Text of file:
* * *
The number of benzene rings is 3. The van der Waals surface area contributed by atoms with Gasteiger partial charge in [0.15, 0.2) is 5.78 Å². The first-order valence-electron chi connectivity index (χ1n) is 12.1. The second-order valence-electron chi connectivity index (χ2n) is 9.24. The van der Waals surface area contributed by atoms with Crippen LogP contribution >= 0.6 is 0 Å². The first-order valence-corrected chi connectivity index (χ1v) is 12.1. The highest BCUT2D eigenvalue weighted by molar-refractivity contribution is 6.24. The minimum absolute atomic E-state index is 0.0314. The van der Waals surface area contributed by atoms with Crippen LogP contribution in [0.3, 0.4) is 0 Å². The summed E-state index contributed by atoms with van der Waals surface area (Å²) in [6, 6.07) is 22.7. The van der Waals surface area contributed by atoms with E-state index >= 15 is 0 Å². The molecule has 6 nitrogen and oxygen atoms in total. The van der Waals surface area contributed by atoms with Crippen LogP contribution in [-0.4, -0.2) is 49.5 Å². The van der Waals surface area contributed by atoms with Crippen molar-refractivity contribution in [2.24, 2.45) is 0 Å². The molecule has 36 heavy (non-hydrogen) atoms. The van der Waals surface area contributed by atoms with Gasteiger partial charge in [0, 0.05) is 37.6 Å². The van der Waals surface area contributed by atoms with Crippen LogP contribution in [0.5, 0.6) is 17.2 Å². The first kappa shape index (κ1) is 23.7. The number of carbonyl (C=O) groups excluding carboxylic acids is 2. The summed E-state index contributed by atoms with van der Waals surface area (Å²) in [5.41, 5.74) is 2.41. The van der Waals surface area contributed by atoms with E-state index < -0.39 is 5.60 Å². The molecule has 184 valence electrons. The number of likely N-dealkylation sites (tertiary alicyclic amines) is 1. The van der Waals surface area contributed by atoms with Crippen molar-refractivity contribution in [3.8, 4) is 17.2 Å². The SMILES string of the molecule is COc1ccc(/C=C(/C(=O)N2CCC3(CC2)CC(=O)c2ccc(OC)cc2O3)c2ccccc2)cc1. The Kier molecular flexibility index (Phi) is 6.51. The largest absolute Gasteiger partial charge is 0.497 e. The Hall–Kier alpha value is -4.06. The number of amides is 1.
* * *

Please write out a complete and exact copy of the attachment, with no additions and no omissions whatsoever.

The number of benzene rings is 3. The van der Waals surface area contributed by atoms with Gasteiger partial charge in [0.15, 0.2) is 5.78 Å². The first-order valence-electron chi connectivity index (χ1n) is 12.1. The second-order valence-electron chi connectivity index (χ2n) is 9.24. The van der Waals surface area contributed by atoms with Crippen LogP contribution >= 0.6 is 0 Å². The first-order valence-corrected chi connectivity index (χ1v) is 12.1. The highest BCUT2D eigenvalue weighted by molar-refractivity contribution is 6.24. The minimum absolute atomic E-state index is 0.0314. The van der Waals surface area contributed by atoms with Crippen LogP contribution in [0.3, 0.4) is 0 Å². The summed E-state index contributed by atoms with van der Waals surface area (Å²) in [6, 6.07) is 22.7. The van der Waals surface area contributed by atoms with E-state index >= 15 is 0 Å². The molecule has 6 nitrogen and oxygen atoms in total. The van der Waals surface area contributed by atoms with Crippen LogP contribution in [-0.4, -0.2) is 49.5 Å². The van der Waals surface area contributed by atoms with Crippen molar-refractivity contribution in [2.24, 2.45) is 0 Å². The molecule has 36 heavy (non-hydrogen) atoms. The van der Waals surface area contributed by atoms with Gasteiger partial charge in [0, 0.05) is 37.6 Å². The van der Waals surface area contributed by atoms with Crippen LogP contribution in [0.5, 0.6) is 17.2 Å². The first kappa shape index (κ1) is 23.7. The number of carbonyl (C=O) groups excluding carboxylic acids is 2. The summed E-state index contributed by atoms with van der Waals surface area (Å²) in [5.41, 5.74) is 2.41. The van der Waals surface area contributed by atoms with E-state index < -0.39 is 5.60 Å². The molecule has 184 valence electrons. The number of likely N-dealkylation sites (tertiary alicyclic amines) is 1. The van der Waals surface area contributed by atoms with Crippen molar-refractivity contribution in [3.8, 4) is 17.2 Å². The SMILES string of the molecule is COc1ccc(/C=C(/C(=O)N2CCC3(CC2)CC(=O)c2ccc(OC)cc2O3)c2ccccc2)cc1. The Kier molecular flexibility index (Phi) is 6.51. The largest absolute Gasteiger partial charge is 0.497 e. The Hall–Kier alpha value is -4.06. The number of amides is 1.